As chief, he said he would support expanding alternative responses, including doubling the department’s current crisis response, which would help with “officer burnout” and build trust in the community. As such, Greening said he would back alternative response efforts, even outside of the department.

“As chief of police, my job [would be] public safety. So if these resources are outside of department, I’m in support of it. If they’re inside, I will lead the program. Either way I want it to be successful,” Greening said.

Greening added that Community Support Officers should be the “primary” response to noncriminal calls to reduce call response times and free up officers to respond to violent crime.

What is your plan to address increased violence and the prevalence of firearms in Seattle?


The trio described similar approaches to gun violence, all endorsing
“hot spot” policing and increased community intervention in problem areas.

This approach, as Greening described it, involves a high presence of police in areas with heightened crime rates, and is or has previously been implemented by SPD in areas like 3rd Avenue and 12th and Jackson, at Harrell’s direction.

“My plan with my limited resources is a place-based approach. You concentrate on those areas,” Greening said. “The random patrolling, the 911 response, it’s not working.”

While Hall supports the hot spot approach, he said it won’t work long term without a plan to eradicate causes of crime in an area.

“Police are very good at going in and short-term stamping out crime, but as soon as they leave, that all comes back,” Hall cautioned.

They each pointed to community members and people with lived experience as important mediators to help prevent crime.


“Using community partners, those violence interrupters or people that are actually able to help reduce a potential violence, or even community partners that are just calling 911 when they see an issue that’s coming about,” Diaz said. He added that the community has “a shared responsibility to address all of our violence.”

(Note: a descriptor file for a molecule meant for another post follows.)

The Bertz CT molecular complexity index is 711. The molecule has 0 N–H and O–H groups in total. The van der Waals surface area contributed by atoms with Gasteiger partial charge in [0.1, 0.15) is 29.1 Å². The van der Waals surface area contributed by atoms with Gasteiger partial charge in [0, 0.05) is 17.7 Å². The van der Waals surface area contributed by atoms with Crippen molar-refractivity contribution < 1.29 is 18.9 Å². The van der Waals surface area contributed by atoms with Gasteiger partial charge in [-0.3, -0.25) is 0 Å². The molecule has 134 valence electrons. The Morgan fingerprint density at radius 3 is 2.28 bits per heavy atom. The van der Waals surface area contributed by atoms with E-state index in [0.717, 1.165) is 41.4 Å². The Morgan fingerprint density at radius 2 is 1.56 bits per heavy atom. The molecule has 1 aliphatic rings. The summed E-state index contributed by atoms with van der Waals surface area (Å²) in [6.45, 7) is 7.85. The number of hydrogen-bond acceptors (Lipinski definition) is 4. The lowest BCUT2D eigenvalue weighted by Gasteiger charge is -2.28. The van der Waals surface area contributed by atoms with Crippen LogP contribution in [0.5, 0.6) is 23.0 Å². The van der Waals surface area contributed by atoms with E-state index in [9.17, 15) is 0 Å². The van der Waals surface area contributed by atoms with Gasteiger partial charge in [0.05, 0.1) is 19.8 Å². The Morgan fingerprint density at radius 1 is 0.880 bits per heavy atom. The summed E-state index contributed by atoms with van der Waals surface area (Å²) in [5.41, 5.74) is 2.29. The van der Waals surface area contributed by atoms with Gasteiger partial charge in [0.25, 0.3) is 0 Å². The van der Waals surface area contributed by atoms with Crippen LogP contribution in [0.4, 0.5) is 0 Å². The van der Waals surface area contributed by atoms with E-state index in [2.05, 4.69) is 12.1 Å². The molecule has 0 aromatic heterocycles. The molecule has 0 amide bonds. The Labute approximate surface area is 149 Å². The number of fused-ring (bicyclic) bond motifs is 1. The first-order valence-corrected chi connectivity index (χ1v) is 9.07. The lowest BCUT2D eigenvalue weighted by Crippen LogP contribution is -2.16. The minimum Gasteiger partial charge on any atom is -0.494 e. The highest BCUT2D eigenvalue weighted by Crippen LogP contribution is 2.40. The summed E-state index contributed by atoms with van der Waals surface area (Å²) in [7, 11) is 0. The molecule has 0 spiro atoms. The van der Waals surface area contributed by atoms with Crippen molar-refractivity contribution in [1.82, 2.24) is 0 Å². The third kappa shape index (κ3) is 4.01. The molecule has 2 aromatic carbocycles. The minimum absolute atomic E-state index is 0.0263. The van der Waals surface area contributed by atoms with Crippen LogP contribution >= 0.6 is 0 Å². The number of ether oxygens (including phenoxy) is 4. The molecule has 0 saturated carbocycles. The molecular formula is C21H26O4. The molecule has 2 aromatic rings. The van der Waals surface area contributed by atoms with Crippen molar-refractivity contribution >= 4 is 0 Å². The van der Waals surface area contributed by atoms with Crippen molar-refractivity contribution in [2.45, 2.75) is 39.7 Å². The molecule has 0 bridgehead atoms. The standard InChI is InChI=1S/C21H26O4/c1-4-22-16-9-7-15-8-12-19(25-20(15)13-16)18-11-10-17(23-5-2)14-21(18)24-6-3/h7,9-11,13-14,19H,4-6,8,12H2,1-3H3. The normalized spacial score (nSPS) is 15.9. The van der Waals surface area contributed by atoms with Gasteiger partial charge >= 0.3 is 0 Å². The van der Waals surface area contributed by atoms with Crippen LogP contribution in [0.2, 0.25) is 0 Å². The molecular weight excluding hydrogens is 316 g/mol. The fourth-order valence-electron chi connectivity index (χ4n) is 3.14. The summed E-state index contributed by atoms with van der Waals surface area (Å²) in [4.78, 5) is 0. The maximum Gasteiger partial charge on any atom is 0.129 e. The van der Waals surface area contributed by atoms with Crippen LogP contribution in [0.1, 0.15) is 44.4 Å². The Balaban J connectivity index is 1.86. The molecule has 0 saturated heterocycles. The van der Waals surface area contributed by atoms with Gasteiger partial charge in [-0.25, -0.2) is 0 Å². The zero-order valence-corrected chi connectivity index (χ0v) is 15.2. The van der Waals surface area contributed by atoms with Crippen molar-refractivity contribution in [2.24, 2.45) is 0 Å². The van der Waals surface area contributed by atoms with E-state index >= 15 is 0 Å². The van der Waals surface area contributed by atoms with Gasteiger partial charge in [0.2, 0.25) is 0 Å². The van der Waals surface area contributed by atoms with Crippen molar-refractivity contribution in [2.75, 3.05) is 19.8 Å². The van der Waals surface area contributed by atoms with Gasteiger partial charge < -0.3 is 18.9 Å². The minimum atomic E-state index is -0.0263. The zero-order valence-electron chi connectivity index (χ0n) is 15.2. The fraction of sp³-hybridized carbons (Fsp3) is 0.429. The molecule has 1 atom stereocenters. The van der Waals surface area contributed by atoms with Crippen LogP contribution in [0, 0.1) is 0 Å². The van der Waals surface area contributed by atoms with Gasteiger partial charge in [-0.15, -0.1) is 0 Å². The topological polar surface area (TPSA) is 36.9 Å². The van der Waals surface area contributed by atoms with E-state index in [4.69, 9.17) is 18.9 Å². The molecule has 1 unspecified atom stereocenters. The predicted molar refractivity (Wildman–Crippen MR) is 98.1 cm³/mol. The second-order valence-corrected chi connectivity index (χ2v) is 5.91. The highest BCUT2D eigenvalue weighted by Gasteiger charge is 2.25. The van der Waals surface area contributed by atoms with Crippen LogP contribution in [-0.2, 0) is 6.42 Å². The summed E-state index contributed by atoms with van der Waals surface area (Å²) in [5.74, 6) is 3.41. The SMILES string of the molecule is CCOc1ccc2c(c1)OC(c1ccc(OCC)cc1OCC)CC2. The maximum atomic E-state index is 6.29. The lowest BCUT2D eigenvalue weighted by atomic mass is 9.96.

Hall added that any violence interrupters or community intervention should be run by a different department or third party because “credibility erodes” if people are working for the police.

Diaz also said he would continue to advocate further gun regulations, noting his past testimony to legislators about issues including ghost guns and storage requirements. 

Does SPD need a culture change?

Each candidate agreed SPD needs a culture change, and that officers feeling supported is paramount to effecting departmental change.

Diaz blamed the 2020 “riots” and attrition from the department for low morale, noting that he is working to make officers “whole” with psychologists and other support. Greening similarly said the department needs stability and support to be able to usher in a new era at SPD, bringing the department out from under a 12-year consent decree with the Department of Justice.

“I want to change the culture into another phase, and that phase is graduating from the DOJ settlement agreement and not having departmental culture change happen because there’s been a scandal or having reactionary policies put in place because we made a mistake,” Greening said.


Diaz said the SPD’s Before the Badge program, which teaches trauma response and community training to new recruits for 45 days before they begin the police academy, is helping new officers “change and be a part of the community.”

He did not share any details on improving “buy-in” from established officers, for whom a culture change would be a shift in the status quo.

Hall shared much of the others’ sentiment on department culture but suggested he would be able to create more change as an outsider and that the city would benefit from having a police chief with a “blank slate” on relationships within the department, with the union and in City Hall.

“Leaders are change agents. And if they’re not, then I would submit they’re not much of a leader,” Hall said.